James H. Shell's illustrated book Next Stop! XENIA has an excellent Xenia track diagram in its "centerfold". This is a small book, but filled with many b&w photos and much information about the history of the railroads and the traction lines which served Xenia. The book is still available from the Greene County Historical Society, 74 West Church Street, Xenia, OH 45385 or call (937) 372-4606. I believe the cost is still $10 per copy plus $2.50 for shipping. A veritable bargain for all the historic info within!

  by MR77100
So the signals at the junction were removed, but the signals along the main line remained until total abandonment? Could Amtrak run at 79 mph along this stretch of line?
  by Tom Pulsifer
To my knowledge, Conrail always had a 60mph limit for passenger trains on the Dayton to London via Xenia route. Soon after #30 and #31 came off in 1979, they placed a 50mph maximum on that route.

  by MR77100
Does anyone know if there were any large signal bridges for the interlocking? When was the remains of the Roxanna branch removed? A 1979 map shows it as still being there.
  by Tom Pulsifer
There were never any signal bridges at "Xenia", nor at "Greene" (0.3 miles west of "Xenia" where the B&O Wellston Subdivision crossed the C&X line). Single mast signals only, plus dwarf signals.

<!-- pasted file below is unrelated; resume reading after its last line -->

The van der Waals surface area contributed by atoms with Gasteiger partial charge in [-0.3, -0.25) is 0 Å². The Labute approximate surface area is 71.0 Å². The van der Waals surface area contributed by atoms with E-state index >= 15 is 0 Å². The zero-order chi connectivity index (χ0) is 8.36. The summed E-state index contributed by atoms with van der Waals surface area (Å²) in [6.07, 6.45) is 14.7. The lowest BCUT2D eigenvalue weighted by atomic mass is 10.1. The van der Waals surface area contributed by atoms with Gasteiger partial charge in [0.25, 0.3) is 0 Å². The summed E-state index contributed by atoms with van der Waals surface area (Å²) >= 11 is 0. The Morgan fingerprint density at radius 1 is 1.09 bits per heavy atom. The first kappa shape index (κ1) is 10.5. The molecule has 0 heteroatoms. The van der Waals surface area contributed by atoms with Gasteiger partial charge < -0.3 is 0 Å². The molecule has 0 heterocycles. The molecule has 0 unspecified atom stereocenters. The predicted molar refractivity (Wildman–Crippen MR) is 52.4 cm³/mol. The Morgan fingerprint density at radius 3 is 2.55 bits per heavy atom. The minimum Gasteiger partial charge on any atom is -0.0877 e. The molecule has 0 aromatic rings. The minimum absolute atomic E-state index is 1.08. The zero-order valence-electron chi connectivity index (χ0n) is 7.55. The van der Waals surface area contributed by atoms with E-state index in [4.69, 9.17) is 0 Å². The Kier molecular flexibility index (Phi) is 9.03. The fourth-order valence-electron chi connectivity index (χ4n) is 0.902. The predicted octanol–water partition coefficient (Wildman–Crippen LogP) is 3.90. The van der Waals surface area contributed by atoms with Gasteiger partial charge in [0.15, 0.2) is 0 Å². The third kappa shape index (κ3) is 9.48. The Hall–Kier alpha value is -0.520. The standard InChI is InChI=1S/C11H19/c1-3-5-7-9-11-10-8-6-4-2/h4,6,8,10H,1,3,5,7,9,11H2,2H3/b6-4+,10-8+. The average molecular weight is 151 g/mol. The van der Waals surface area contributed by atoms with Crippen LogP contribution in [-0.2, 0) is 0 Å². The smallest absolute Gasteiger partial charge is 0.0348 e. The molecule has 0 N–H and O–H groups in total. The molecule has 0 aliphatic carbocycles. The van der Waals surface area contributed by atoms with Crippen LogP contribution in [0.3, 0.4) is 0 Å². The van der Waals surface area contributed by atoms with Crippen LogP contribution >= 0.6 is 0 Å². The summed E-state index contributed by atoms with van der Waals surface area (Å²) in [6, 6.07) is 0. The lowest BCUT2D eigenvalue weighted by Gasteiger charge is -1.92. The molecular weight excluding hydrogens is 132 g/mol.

If memory serves me right, the rail was not pulled from what was left of the Roxanna Industrial Track until all the remaining Xenia-area trackage was pulled in 1988. By 1986 barely one mile of the Roxanna track, within the city, was in use. The last Xenia business to use rail (Hooven-Allison) was on this segment and the track conditions were horribly decrepit. I recall the last local freight (September 15, 1986) was delayed leaving town because an empty boxcar derailed on the H-A spur.

  by MR77100
I don't believe Amtrak stopped at Xenia, did they? What about Penn Central?
  by Tom Pulsifer
Xenia had passenger service right up to the birth of Amtrak on May 1, 1971. Although Amtrak's National Limited (#30 & #31) operated through Xenia, it was never a scheduled stop. When scheduled through this part of Ohio in the wee hours of morning, #30 & #31 would usually meet at the long controlled siding between South Charleston and CP-Chuck. But sometimes the meet would take place at Xenia. Since there was no passing siding at Xenia, one of the passenger trains would head down, or back down, the Roxanna line (ex-PRR Cincinnati line) to wait for the other to pass on the single-track Dayton line. This procedure took place when "Xenia" tower was still open.